Thursday, February 22, 2007

Compulsory Education

Quote of the Day

Friedrich Engels, who in an 1847 draft of the Manifesto called "Principles of Communism" wrote as one of its tenets:
"Education of all children, from the moment they can leave their mother's care, in national establishments at national cost."

Jim and I attended the State Education Forums in Plymouth and Manchester. We are currently viewing the video of the Education Forum in Nashua. We also plan to attend the forums in Dover and Claremont.

One thing that is clear is that many educrats believe in the tenet rewritten by Friedrich Engels who drafted part of the Manifesto called "Principles of Communism." Many of the educrats are requesting that "Adequate Education" include kindergarten. Our legislators are also pushing to increase the age of education which at best enables educrats to maintain their entitlement programs at worst waste taxpayers dollars and prohibits students from progressing on to college at an earlier age as well as forces some to be in a learning environment they do not want to be in.

BACKGROUND From the Home School Legal Defense Association
"According to the 2005 NAEP test scores, children from states that have low compulsory attendance ages (5-6) did not score any higher than children from the other states, and in some subjects their average was actually lower.

Many education experts have concluded that beginning a child's formal education too early may actually result in burnout and poor scholastic performance later.

A report published February 6, 2007 by the Goldwater Institute examines Stanford 9 test scores and finds Arizona kindergarten programs initially improve learning but have no measurable impact on reading, math, or language arts test scores by fifth grade.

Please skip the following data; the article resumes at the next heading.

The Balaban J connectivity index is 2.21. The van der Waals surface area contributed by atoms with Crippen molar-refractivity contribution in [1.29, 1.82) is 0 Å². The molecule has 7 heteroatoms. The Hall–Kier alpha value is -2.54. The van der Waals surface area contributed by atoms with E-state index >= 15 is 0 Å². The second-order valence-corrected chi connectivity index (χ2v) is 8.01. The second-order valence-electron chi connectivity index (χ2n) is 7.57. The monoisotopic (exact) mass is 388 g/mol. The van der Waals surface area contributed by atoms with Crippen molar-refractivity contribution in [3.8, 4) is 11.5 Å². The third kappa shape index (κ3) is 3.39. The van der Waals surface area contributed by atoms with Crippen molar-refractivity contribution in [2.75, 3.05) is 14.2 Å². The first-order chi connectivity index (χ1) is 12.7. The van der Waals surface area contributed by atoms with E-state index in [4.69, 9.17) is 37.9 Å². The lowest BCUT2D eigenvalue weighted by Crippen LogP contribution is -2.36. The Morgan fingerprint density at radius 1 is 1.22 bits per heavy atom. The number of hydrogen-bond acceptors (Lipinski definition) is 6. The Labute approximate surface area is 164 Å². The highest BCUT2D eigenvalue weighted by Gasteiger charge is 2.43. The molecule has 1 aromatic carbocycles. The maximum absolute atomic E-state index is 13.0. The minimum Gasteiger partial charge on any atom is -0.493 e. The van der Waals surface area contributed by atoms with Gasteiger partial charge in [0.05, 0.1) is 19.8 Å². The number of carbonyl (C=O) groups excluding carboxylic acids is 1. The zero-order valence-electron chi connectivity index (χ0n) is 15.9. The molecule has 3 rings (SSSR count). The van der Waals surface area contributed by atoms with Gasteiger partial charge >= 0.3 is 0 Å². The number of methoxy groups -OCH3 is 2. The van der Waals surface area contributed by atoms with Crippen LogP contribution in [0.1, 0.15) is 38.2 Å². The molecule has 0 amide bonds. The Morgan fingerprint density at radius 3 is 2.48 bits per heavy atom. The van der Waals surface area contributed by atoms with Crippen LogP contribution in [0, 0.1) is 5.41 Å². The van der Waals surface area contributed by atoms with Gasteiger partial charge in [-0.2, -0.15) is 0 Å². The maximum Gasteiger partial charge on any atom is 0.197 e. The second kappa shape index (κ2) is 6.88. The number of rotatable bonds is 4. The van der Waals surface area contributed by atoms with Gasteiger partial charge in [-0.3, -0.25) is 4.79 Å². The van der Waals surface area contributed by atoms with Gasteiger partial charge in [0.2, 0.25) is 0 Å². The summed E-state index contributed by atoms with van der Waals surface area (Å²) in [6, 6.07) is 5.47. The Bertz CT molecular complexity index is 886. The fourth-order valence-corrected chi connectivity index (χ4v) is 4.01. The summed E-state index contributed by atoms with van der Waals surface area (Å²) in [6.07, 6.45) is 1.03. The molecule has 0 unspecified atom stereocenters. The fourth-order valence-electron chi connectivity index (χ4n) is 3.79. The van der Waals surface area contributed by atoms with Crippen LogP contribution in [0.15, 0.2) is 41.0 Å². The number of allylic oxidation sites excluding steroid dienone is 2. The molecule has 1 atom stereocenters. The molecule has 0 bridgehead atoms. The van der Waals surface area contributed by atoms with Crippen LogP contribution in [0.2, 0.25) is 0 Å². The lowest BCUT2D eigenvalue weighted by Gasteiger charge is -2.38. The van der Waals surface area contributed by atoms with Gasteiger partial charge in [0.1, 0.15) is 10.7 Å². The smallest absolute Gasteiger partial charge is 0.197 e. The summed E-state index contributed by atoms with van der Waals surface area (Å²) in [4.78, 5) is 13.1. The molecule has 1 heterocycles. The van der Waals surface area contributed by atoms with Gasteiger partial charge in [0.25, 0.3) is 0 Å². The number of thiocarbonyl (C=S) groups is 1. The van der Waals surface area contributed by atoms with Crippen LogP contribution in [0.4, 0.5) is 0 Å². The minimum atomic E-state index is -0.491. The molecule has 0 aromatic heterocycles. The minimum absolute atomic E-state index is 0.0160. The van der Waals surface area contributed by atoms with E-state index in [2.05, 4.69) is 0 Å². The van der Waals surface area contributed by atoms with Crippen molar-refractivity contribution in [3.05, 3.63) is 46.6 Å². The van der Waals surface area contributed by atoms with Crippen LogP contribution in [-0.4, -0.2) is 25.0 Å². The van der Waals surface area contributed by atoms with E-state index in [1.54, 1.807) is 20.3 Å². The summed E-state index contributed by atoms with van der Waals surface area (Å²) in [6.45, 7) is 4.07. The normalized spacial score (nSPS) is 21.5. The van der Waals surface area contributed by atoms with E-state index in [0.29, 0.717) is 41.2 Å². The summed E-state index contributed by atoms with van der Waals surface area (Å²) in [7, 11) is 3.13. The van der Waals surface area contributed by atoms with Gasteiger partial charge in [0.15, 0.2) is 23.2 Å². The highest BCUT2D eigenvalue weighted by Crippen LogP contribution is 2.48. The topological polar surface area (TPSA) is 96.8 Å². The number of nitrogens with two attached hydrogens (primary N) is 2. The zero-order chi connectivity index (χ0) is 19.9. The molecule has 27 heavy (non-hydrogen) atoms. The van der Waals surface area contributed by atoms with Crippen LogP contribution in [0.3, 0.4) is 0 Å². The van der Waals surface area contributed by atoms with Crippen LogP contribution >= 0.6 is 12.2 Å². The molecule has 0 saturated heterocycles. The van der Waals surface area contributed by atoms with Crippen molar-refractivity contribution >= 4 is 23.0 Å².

The data show that students in schools with all-day kindergarten programs have statistically significant higher 3rd-grade test scores, but there is no impact on 5th-grade scores. This finding is consistent with previous research. Forcing children into school early delivers short-term benefits at best.

Another significant impact of expanding mandatory schooling is the inevitable tax increase to pay for more classroom space and teachers to accommodate the additional students compelled to attend public schools. When California raised the age of compulsory attendance, unwilling students were so disruptive that new schools had to be built just to handle them and their behavior problems, all at the expense of the taxpayer."

For more information on compulsory attendance age legislation visit the Home School Legal Defense Association website.

The Legislators appear to be genuinely interested in hearing how the voters and residents of New Hampshire want to define an "adequate education." Written comments to define "adequacy" are welcome to be submitted at

Thank you for standing with us in this fight for freedom.

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